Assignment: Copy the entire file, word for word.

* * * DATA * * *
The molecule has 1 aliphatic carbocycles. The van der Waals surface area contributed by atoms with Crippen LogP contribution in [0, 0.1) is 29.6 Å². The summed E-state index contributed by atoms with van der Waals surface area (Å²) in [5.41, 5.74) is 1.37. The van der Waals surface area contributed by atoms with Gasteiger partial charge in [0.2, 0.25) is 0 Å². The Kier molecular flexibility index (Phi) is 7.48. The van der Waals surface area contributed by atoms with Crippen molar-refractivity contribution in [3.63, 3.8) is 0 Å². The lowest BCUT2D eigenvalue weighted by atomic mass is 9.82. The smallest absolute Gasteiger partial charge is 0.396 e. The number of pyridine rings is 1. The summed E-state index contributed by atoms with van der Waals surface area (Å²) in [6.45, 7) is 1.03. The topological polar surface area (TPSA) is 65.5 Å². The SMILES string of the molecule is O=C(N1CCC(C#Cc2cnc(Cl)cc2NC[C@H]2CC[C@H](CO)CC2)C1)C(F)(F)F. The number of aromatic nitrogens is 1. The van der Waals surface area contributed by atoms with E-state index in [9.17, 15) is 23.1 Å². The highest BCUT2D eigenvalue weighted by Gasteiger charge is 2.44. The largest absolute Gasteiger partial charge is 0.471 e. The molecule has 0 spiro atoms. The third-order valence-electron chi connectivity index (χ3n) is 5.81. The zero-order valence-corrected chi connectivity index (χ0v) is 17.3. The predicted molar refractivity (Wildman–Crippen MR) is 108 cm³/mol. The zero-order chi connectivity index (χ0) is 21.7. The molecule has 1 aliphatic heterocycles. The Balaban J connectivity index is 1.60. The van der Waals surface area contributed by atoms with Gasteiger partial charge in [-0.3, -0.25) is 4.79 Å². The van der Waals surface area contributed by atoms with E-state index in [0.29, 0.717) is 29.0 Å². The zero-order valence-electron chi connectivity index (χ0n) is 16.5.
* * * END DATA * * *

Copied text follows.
The molecule has 1 aliphatic carbocycles. The van der Waals surface area contributed by atoms with Crippen LogP contribution in [0, 0.1) is 29.6 Å². The summed E-state index contributed by atoms with van der Waals surface area (Å²) in [5.41, 5.74) is 1.37. The van der Waals surface area contributed by atoms with Gasteiger partial charge in [0.2, 0.25) is 0 Å². The Kier molecular flexibility index (Phi) is 7.48. The van der Waals surface area contributed by atoms with Crippen molar-refractivity contribution in [3.63, 3.8) is 0 Å². The lowest BCUT2D eigenvalue weighted by atomic mass is 9.82. The smallest absolute Gasteiger partial charge is 0.396 e. The number of pyridine rings is 1. The summed E-state index contributed by atoms with van der Waals surface area (Å²) in [6.45, 7) is 1.03. The topological polar surface area (TPSA) is 65.5 Å². The SMILES string of the molecule is O=C(N1CCC(C#Cc2cnc(Cl)cc2NC[C@H]2CC[C@H](CO)CC2)C1)C(F)(F)F. The number of aromatic nitrogens is 1. The van der Waals surface area contributed by atoms with E-state index in [9.17, 15) is 23.1 Å². The highest BCUT2D eigenvalue weighted by Gasteiger charge is 2.44. The largest absolute Gasteiger partial charge is 0.471 e. The molecule has 0 spiro atoms. The third-order valence-electron chi connectivity index (χ3n) is 5.81. The zero-order valence-corrected chi connectivity index (χ0v) is 17.3. The predicted molar refractivity (Wildman–Crippen MR) is 108 cm³/mol. The zero-order chi connectivity index (χ0) is 21.7. The molecule has 1 aliphatic heterocycles. The Balaban J connectivity index is 1.60. The van der Waals surface area contributed by atoms with Gasteiger partial charge in [-0.3, -0.25) is 4.79 Å². The van der Waals surface area contributed by atoms with E-state index in [0.29, 0.717) is 29.0 Å². The zero-order valence-electron chi connectivity index (χ0n) is 16.5.